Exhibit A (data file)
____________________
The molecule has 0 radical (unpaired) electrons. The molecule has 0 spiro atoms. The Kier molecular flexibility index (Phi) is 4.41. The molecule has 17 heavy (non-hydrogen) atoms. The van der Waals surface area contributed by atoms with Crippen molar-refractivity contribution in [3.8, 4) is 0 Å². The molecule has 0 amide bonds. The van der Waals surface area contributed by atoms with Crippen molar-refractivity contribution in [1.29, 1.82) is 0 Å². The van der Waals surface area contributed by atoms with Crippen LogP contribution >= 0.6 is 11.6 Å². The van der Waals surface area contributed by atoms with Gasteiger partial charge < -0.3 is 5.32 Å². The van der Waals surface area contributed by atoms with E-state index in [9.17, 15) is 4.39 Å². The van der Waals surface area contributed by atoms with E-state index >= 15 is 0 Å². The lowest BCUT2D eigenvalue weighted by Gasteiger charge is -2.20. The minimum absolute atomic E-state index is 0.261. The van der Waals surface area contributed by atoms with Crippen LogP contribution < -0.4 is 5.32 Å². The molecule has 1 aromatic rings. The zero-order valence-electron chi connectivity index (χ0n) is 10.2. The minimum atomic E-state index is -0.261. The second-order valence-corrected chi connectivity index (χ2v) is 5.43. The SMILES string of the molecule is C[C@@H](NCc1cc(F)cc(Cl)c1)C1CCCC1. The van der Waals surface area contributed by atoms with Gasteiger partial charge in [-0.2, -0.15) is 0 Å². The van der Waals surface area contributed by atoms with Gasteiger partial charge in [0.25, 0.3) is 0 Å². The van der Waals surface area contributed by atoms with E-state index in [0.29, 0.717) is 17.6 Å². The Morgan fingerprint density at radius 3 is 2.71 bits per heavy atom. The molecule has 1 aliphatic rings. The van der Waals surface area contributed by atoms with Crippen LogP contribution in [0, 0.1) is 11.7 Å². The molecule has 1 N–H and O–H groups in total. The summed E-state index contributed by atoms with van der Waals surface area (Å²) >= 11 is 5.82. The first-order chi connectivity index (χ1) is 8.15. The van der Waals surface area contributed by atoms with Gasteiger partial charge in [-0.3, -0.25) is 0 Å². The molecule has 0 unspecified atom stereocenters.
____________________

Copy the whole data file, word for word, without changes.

The molecule has 0 radical (unpaired) electrons. The molecule has 0 spiro atoms. The Kier molecular flexibility index (Phi) is 4.41. The molecule has 17 heavy (non-hydrogen) atoms. The van der Waals surface area contributed by atoms with Crippen molar-refractivity contribution in [3.8, 4) is 0 Å². The molecule has 0 amide bonds. The van der Waals surface area contributed by atoms with Crippen molar-refractivity contribution in [1.29, 1.82) is 0 Å². The van der Waals surface area contributed by atoms with Crippen LogP contribution >= 0.6 is 11.6 Å². The van der Waals surface area contributed by atoms with Gasteiger partial charge < -0.3 is 5.32 Å². The van der Waals surface area contributed by atoms with E-state index in [9.17, 15) is 4.39 Å². The van der Waals surface area contributed by atoms with E-state index >= 15 is 0 Å². The lowest BCUT2D eigenvalue weighted by Gasteiger charge is -2.20. The minimum absolute atomic E-state index is 0.261. The van der Waals surface area contributed by atoms with Crippen LogP contribution < -0.4 is 5.32 Å². The molecule has 1 aromatic rings. The zero-order valence-electron chi connectivity index (χ0n) is 10.2. The minimum atomic E-state index is -0.261. The second-order valence-corrected chi connectivity index (χ2v) is 5.43. The SMILES string of the molecule is C[C@@H](NCc1cc(F)cc(Cl)c1)C1CCCC1. The van der Waals surface area contributed by atoms with Gasteiger partial charge in [-0.2, -0.15) is 0 Å². The van der Waals surface area contributed by atoms with Gasteiger partial charge in [0.25, 0.3) is 0 Å². The van der Waals surface area contributed by atoms with E-state index in [0.29, 0.717) is 17.6 Å². The Morgan fingerprint density at radius 3 is 2.71 bits per heavy atom. The molecule has 1 aliphatic rings. The van der Waals surface area contributed by atoms with Crippen LogP contribution in [0, 0.1) is 11.7 Å². The molecule has 1 N–H and O–H groups in total. The summed E-state index contributed by atoms with van der Waals surface area (Å²) >= 11 is 5.82. The first-order chi connectivity index (χ1) is 8.15. The van der Waals surface area contributed by atoms with Gasteiger partial charge in [-0.3, -0.25) is 0 Å². The molecule has 0 unspecified atom stereocenters.